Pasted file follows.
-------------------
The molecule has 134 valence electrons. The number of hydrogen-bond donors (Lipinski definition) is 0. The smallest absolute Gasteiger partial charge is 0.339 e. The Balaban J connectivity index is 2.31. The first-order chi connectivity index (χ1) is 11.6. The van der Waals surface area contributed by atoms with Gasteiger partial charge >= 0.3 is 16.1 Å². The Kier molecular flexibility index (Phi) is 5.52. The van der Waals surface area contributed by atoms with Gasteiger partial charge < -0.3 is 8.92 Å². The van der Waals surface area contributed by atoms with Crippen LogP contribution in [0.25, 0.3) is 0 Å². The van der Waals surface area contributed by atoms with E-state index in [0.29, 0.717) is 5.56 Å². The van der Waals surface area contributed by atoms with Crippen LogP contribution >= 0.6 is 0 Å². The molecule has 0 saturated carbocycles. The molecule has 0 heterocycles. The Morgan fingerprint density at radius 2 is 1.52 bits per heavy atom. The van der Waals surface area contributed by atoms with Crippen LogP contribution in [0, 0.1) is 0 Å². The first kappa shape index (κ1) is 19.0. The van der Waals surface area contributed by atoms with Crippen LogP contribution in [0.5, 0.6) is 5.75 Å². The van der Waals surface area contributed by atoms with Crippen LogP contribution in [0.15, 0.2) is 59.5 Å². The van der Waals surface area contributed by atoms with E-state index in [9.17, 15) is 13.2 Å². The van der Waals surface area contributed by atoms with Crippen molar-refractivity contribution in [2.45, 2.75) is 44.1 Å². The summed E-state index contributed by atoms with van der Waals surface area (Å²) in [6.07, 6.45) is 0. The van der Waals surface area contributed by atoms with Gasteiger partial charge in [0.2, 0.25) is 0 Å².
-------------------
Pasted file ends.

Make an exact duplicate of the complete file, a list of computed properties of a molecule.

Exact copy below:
The molecule has 134 valence electrons. The number of hydrogen-bond donors (Lipinski definition) is 0. The smallest absolute Gasteiger partial charge is 0.339 e. The Balaban J connectivity index is 2.31. The first-order chi connectivity index (χ1) is 11.6. The van der Waals surface area contributed by atoms with Gasteiger partial charge >= 0.3 is 16.1 Å². The Kier molecular flexibility index (Phi) is 5.52. The van der Waals surface area contributed by atoms with Gasteiger partial charge < -0.3 is 8.92 Å². The van der Waals surface area contributed by atoms with Crippen LogP contribution in [0.25, 0.3) is 0 Å². The van der Waals surface area contributed by atoms with E-state index in [0.29, 0.717) is 5.56 Å². The van der Waals surface area contributed by atoms with Crippen LogP contribution >= 0.6 is 0 Å². The molecule has 0 saturated carbocycles. The molecule has 0 heterocycles. The Morgan fingerprint density at radius 2 is 1.52 bits per heavy atom. The van der Waals surface area contributed by atoms with Crippen LogP contribution in [0, 0.1) is 0 Å². The first kappa shape index (κ1) is 19.0. The van der Waals surface area contributed by atoms with Crippen LogP contribution in [0.5, 0.6) is 5.75 Å². The van der Waals surface area contributed by atoms with Crippen LogP contribution in [0.15, 0.2) is 59.5 Å². The van der Waals surface area contributed by atoms with E-state index in [9.17, 15) is 13.2 Å². The van der Waals surface area contributed by atoms with Crippen molar-refractivity contribution in [2.45, 2.75) is 44.1 Å². The summed E-state index contributed by atoms with van der Waals surface area (Å²) in [6.07, 6.45) is 0. The van der Waals surface area contributed by atoms with Gasteiger partial charge in [0.2, 0.25) is 0 Å².